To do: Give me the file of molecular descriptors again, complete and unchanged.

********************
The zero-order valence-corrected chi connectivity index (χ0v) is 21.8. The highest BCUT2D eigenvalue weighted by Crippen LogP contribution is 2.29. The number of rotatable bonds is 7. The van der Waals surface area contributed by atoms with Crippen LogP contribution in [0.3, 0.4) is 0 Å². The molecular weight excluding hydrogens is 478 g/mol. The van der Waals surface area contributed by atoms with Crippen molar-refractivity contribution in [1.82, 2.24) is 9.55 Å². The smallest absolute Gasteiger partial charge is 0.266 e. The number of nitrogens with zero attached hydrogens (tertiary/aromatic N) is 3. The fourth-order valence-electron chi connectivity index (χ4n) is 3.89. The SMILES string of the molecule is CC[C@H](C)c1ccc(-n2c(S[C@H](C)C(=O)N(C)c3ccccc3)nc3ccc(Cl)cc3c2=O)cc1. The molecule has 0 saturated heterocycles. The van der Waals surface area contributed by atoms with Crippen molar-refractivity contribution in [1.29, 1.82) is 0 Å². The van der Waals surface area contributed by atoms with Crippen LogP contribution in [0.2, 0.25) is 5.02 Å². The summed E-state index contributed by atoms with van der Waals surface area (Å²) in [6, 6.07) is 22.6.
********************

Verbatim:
The zero-order valence-corrected chi connectivity index (χ0v) is 21.8. The highest BCUT2D eigenvalue weighted by Crippen LogP contribution is 2.29. The number of rotatable bonds is 7. The van der Waals surface area contributed by atoms with Crippen LogP contribution in [0.3, 0.4) is 0 Å². The molecular weight excluding hydrogens is 478 g/mol. The van der Waals surface area contributed by atoms with Crippen molar-refractivity contribution in [1.82, 2.24) is 9.55 Å². The smallest absolute Gasteiger partial charge is 0.266 e. The number of nitrogens with zero attached hydrogens (tertiary/aromatic N) is 3. The fourth-order valence-electron chi connectivity index (χ4n) is 3.89. The SMILES string of the molecule is CC[C@H](C)c1ccc(-n2c(S[C@H](C)C(=O)N(C)c3ccccc3)nc3ccc(Cl)cc3c2=O)cc1. The molecule has 0 saturated heterocycles. The van der Waals surface area contributed by atoms with Crippen molar-refractivity contribution in [1.29, 1.82) is 0 Å². The van der Waals surface area contributed by atoms with Crippen LogP contribution in [0.2, 0.25) is 5.02 Å². The summed E-state index contributed by atoms with van der Waals surface area (Å²) in [6, 6.07) is 22.6.